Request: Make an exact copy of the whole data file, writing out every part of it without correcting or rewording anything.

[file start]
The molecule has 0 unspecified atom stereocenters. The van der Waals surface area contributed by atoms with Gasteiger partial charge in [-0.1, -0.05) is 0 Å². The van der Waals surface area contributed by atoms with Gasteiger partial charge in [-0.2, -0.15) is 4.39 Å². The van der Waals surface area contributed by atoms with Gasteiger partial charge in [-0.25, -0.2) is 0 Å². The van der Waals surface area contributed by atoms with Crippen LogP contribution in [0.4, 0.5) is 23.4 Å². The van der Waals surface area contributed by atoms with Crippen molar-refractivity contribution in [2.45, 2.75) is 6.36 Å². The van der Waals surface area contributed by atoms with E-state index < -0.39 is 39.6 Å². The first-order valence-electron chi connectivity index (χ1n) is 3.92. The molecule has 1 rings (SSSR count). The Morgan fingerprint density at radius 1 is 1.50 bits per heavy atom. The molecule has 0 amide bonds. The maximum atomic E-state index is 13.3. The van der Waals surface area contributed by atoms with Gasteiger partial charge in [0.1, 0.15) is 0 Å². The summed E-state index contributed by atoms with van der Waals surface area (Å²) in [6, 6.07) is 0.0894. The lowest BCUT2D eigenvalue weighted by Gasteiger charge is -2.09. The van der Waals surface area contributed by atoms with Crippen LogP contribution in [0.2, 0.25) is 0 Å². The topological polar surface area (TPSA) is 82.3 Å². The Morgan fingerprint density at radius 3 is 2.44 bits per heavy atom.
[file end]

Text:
The molecule has 0 unspecified atom stereocenters. The van der Waals surface area contributed by atoms with Gasteiger partial charge in [-0.1, -0.05) is 0 Å². The van der Waals surface area contributed by atoms with Gasteiger partial charge in [-0.2, -0.15) is 4.39 Å². The van der Waals surface area contributed by atoms with Gasteiger partial charge in [-0.25, -0.2) is 0 Å². The van der Waals surface area contributed by atoms with Crippen LogP contribution in [0.4, 0.5) is 23.4 Å². The van der Waals surface area contributed by atoms with Crippen molar-refractivity contribution in [2.45, 2.75) is 6.36 Å². The van der Waals surface area contributed by atoms with E-state index < -0.39 is 39.6 Å². The first-order valence-electron chi connectivity index (χ1n) is 3.92. The molecule has 1 rings (SSSR count). The Morgan fingerprint density at radius 1 is 1.50 bits per heavy atom. The molecule has 0 amide bonds. The maximum atomic E-state index is 13.3. The van der Waals surface area contributed by atoms with Gasteiger partial charge in [0.1, 0.15) is 0 Å². The summed E-state index contributed by atoms with van der Waals surface area (Å²) in [6, 6.07) is 0.0894. The lowest BCUT2D eigenvalue weighted by Gasteiger charge is -2.09. The van der Waals surface area contributed by atoms with Crippen LogP contribution in [0.2, 0.25) is 0 Å². The topological polar surface area (TPSA) is 82.3 Å². The Morgan fingerprint density at radius 3 is 2.44 bits per heavy atom.